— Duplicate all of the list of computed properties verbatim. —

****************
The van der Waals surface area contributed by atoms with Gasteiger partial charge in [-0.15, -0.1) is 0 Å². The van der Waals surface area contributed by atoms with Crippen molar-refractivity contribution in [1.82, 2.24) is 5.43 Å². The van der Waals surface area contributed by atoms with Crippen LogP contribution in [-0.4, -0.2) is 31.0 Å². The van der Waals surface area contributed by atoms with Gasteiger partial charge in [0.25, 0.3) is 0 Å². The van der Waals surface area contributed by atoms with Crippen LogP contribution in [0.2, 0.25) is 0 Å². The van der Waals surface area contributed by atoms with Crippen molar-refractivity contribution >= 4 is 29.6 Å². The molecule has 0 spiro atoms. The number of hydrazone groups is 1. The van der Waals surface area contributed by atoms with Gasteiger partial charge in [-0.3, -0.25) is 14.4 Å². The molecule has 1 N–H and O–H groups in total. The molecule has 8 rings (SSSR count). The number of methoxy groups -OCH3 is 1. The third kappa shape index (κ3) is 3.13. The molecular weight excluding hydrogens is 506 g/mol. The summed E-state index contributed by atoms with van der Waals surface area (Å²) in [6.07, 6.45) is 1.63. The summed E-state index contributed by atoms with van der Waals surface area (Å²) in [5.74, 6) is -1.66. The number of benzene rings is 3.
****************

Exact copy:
The van der Waals surface area contributed by atoms with Gasteiger partial charge in [-0.15, -0.1) is 0 Å². The van der Waals surface area contributed by atoms with Crippen molar-refractivity contribution in [1.82, 2.24) is 5.43 Å². The van der Waals surface area contributed by atoms with Crippen LogP contribution in [-0.4, -0.2) is 31.0 Å². The van der Waals surface area contributed by atoms with Gasteiger partial charge in [0.25, 0.3) is 0 Å². The van der Waals surface area contributed by atoms with Crippen LogP contribution in [0.2, 0.25) is 0 Å². The van der Waals surface area contributed by atoms with Crippen molar-refractivity contribution >= 4 is 29.6 Å². The molecule has 0 spiro atoms. The number of hydrazone groups is 1. The van der Waals surface area contributed by atoms with Gasteiger partial charge in [-0.3, -0.25) is 14.4 Å². The molecule has 1 N–H and O–H groups in total. The molecule has 8 rings (SSSR count). The number of methoxy groups -OCH3 is 1. The third kappa shape index (κ3) is 3.13. The molecular weight excluding hydrogens is 506 g/mol. The summed E-state index contributed by atoms with van der Waals surface area (Å²) in [6.07, 6.45) is 1.63. The summed E-state index contributed by atoms with van der Waals surface area (Å²) in [5.74, 6) is -1.66. The number of benzene rings is 3.